From Cornbread to Candy Corn: The History of Your Favorite Fall Treats
There are so many things to love about fall, but for a lot of people, the seasonal dishes top the list. Ever wonder how some of these foods became famously linked to this time of year?
Whether you’re curious who discovered cornbread, or why green bean casserole ever became a classic Thanksgiving dish, the past has the story for you.
We’ll start things off with the classic fall dish, apple pie. But before we delve too deep, we’ve got a disclaimer for you. Neither apples nor pie crust is native to the U.S. So, how did this sweet treat become a symbol of American pride?
The only apple native to the U.S. is the crabapple, which isn’t the best in pie due to its incredibly sour taste. Hundreds of years ago, a fellow by the name of John Chapman (aka Johnny Appleseed) planted crabapple seeds across thousands of miles. People then harvested the crabapples and made hard cider, but more on that later.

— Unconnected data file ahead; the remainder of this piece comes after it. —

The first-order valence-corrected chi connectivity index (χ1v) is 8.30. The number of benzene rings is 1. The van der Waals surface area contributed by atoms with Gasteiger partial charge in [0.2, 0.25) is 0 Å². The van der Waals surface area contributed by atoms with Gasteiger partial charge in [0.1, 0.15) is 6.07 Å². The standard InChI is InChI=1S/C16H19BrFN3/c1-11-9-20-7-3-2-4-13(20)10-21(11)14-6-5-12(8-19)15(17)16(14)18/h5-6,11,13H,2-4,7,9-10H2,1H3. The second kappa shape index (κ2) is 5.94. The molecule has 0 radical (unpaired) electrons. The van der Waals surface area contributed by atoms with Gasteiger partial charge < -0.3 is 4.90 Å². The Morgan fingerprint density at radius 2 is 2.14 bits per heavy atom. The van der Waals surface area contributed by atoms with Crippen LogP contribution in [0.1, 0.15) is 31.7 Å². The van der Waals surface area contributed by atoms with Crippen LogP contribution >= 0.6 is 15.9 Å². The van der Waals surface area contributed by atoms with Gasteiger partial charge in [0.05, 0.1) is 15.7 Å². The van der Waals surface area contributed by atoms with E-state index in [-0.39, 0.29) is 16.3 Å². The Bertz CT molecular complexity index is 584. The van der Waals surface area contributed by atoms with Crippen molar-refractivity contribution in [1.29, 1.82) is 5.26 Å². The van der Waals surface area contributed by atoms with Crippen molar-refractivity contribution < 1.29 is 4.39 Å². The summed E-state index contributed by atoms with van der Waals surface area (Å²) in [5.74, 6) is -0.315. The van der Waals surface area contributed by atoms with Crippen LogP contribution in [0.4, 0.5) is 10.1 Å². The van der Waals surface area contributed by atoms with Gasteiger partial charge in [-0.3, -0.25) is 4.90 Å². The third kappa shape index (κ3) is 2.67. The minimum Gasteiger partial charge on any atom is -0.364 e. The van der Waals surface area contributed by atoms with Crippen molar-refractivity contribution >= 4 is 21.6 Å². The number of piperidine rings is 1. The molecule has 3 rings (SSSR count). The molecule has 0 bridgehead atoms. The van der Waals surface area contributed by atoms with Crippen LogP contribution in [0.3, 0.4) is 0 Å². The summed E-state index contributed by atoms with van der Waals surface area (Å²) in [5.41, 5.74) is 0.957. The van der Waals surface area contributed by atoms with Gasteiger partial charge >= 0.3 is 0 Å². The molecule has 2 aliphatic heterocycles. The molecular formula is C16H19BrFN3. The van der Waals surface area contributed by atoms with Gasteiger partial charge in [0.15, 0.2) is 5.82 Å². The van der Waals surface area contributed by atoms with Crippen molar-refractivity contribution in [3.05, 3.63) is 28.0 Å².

It wasn’t until the early 1600s that the apple seeds that grow into the apples we eat today were shipped overseas.
Wondering where pie dough came from? In Medieval England, crusts were called “coffyns” or “coffins” due to their thick durability and use for cooking savory foods for long periods. That’s not very appealing.
According to Emily Upton from Today I Found Out, the first recorded apple pie recipe dates back to 1300s England. That recipe, however, doesn’t resemble the apple pie we all love today. A version of the dessert we eat didn’t become available until hundreds of years after all the ingredients, like wheat, lard, sugar, and spices, made their way to the U.S.
In the early 1900s, the phrase “As American as apple pie” appeared in print, and by World War II, soldiers often told journalists they were fighting “for mom and apple pie.”
So, there you have it: a quick history lesson on the components of the sweet dessert that eventually became an American favorite.